Hillary Clinton may be the Democratic Party's presumptive nominee for president, but when it comes to policy she is being led by the nose by her rival, Sen. Bernie Sanders.
Not wanting to be "out-liberaled" in the Democrat primary, Mrs. Clinton has shown a willingness to support any position proposed by her self-described “democratic socialist” opponent.
She has already proclaimed her agreement with Sanders on a host of issues. When Sanders said that campaign finance would be a big issue, Clinton announced her support for a Constitutional amendment to limit freedom of speech. When Sanders demanded "free" college tuition for all, Clinton responded that we must make "college as debt-free as possible," which has emerged as a Democratic euphemism for more government higher education subsidies. Now, adopting a position espoused by Sanders for years, she has even come out in support of government price controls on prescription drugs.
(Photo by Alex Wong/Getty Images)
It hasn't yet captured much public attention, but if followed Clinton's call for Medicare to “drive a harder bargain negotiating with drug companies about the costs of drugs” would led us from one disastrous government intervention in health care to another.
Clinton and other boosters of prescription drug price negotiation pretend that because the government is not passing a law or regulation specifying the price for drugs, that it does not amount to a price control. But that's a distinction without a difference. Over the years the federal government has forced itself into the health care market as a third-party standing between providers and patients. Doing so has not only raised costs in a number of ways, but through Medicare's coverage of over 50 million Americans grants the government power as the primary drug buyer to dictate prices just the same as if it did so by law.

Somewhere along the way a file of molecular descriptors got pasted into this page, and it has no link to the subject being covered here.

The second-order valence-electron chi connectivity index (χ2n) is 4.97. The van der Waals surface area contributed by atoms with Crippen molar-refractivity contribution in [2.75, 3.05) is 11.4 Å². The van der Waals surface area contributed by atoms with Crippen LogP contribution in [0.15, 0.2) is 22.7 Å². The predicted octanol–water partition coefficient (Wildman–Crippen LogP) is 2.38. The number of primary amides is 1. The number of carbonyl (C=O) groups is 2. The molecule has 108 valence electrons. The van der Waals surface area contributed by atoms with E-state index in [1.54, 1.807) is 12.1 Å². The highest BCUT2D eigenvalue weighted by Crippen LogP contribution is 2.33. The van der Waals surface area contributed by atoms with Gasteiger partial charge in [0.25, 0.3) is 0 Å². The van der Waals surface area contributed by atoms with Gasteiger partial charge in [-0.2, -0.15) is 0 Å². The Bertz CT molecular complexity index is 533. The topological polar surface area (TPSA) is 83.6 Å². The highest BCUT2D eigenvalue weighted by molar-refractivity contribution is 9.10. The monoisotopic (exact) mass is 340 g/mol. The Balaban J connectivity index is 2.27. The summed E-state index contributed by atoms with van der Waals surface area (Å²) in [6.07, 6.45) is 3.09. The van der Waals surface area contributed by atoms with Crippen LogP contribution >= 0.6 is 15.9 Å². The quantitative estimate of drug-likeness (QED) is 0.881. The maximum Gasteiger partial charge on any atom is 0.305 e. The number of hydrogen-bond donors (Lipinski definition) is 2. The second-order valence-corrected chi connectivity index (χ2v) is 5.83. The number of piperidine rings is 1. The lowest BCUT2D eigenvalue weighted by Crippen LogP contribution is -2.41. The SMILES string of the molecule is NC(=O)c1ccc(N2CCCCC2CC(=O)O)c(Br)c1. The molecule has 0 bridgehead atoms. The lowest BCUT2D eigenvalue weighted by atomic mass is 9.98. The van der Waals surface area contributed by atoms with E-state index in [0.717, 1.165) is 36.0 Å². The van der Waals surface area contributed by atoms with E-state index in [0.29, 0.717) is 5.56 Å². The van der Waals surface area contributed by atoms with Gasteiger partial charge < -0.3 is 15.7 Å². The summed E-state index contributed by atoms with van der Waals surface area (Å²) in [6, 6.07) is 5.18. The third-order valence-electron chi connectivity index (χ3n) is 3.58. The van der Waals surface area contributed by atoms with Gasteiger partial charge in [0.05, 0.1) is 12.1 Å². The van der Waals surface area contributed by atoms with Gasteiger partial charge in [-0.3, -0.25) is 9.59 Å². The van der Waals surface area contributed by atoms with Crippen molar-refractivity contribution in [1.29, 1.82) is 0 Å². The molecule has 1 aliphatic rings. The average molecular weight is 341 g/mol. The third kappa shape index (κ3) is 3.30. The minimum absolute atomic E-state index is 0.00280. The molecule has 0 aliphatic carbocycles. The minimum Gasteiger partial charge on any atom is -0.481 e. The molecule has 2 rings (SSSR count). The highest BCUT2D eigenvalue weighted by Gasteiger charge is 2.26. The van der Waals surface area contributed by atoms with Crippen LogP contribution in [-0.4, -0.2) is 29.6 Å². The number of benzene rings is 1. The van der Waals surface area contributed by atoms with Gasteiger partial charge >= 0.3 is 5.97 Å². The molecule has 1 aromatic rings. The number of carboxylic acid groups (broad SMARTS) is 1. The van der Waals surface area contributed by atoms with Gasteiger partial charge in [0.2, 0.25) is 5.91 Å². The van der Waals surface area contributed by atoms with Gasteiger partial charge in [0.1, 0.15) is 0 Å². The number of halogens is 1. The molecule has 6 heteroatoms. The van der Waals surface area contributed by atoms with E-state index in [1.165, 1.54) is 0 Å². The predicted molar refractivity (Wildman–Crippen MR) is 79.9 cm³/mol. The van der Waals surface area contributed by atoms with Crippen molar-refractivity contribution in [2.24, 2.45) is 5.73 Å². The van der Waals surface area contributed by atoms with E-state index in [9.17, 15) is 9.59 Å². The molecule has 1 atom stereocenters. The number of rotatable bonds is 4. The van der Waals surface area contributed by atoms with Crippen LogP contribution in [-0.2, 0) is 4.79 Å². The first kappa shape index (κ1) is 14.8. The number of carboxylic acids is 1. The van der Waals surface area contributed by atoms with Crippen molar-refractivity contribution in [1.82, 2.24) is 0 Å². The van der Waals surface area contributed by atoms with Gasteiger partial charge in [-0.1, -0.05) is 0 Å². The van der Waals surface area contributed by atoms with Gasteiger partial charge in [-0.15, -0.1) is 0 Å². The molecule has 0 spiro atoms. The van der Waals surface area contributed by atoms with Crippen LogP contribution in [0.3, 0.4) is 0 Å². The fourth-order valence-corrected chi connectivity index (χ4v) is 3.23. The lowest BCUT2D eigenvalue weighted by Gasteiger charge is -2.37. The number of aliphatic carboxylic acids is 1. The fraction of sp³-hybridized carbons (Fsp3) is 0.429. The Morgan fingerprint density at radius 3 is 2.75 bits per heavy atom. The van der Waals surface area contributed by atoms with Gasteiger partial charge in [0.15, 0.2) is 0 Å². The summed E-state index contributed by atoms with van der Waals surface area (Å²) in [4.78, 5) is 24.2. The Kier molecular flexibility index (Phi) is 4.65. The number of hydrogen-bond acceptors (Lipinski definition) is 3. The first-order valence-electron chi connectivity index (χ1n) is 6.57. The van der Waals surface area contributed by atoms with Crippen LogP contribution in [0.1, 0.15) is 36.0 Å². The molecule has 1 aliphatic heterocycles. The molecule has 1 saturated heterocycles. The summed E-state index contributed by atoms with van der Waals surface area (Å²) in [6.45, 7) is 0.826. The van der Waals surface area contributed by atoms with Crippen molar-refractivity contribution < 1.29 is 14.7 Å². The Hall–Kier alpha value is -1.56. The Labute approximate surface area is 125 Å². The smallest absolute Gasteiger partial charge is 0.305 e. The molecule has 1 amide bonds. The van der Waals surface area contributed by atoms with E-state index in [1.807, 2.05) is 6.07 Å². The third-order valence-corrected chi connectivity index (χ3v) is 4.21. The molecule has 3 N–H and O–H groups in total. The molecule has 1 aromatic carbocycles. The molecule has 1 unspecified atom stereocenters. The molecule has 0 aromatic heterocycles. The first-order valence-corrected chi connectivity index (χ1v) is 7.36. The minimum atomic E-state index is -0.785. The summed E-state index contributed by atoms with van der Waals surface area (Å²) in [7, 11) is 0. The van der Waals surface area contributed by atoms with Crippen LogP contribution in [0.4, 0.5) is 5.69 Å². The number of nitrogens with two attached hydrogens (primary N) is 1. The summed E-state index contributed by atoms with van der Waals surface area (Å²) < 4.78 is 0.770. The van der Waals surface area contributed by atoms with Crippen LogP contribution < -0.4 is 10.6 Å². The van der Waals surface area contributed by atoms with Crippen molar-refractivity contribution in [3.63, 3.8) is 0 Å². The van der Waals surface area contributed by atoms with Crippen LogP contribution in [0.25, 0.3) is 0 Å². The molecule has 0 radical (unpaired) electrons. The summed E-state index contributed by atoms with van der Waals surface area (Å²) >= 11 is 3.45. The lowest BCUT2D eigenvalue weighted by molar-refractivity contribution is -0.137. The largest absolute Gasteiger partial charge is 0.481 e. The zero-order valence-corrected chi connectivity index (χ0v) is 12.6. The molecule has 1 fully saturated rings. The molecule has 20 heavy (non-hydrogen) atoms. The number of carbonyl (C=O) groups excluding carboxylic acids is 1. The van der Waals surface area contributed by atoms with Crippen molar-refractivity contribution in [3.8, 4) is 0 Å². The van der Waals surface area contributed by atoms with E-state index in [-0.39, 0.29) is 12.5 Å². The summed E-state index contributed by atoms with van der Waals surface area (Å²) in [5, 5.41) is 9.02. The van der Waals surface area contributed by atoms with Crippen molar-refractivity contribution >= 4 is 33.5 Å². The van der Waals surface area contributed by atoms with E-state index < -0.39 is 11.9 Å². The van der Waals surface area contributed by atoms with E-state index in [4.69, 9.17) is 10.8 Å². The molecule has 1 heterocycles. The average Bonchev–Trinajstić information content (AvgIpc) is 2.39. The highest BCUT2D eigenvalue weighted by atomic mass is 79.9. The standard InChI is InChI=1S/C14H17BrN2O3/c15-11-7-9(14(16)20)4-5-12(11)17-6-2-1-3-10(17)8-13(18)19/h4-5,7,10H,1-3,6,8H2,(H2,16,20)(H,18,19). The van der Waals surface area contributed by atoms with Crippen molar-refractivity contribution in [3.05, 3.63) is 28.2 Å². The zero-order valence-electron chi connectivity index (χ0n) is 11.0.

Government price controls and manipulations have failed whenever they have been tried. From Richard Nixon's disastrous effort to impose wage and price controls in the 1970s to efforts to limit the cost of gasoline, whenever the government has sought to dictate prices, unintended consequences in the form of black markets or government-created shortages have followed.
Price controls fail to take into account changes in supply and demand, leaving consumers searching and often unable to find needed goods, or having to pay a higher black market rate once they do. That's why the proposal to impose such a mandate on prescription drugs would be particularly dangerous to the sick and elderly.
It would also limit the development of future lifesaving drugs. Thanks again to the government, the cost to develop and bring to market a new drug is extremely high. Billions can be spent on research that fails to produce results, so when companies do find a success, they must recoup the costs for those failures. Forcing prices below market levels will lead companies to reduce investment and take fewer risks. That means more pain and shorter lives for patients depending on new treatments.
Even federal government bean counters at Health and Human Services and the Congressional Budget Office have concluded that government involvement in price negotiation will not lead to lower costs and could lead to significant restrictions in access to drugs.
Ironically, supporters of the scheme point to the Veterans Affairs as a model. Americans have rightly lost faith in a VA mired in scandal. Moreover, when the government fails to reach agreement with a company veterans are denied access to its drugs, which partly explains the VA's substandard quality of care.
Price controls have always been popular politically and disastrous economically. Hillary is no doubt smart smart enough to understand this. But if she really wants to demonstrate a presidential pedigree, she should also be leader enough not to support every big government scheme proposed by her socialist competitor.
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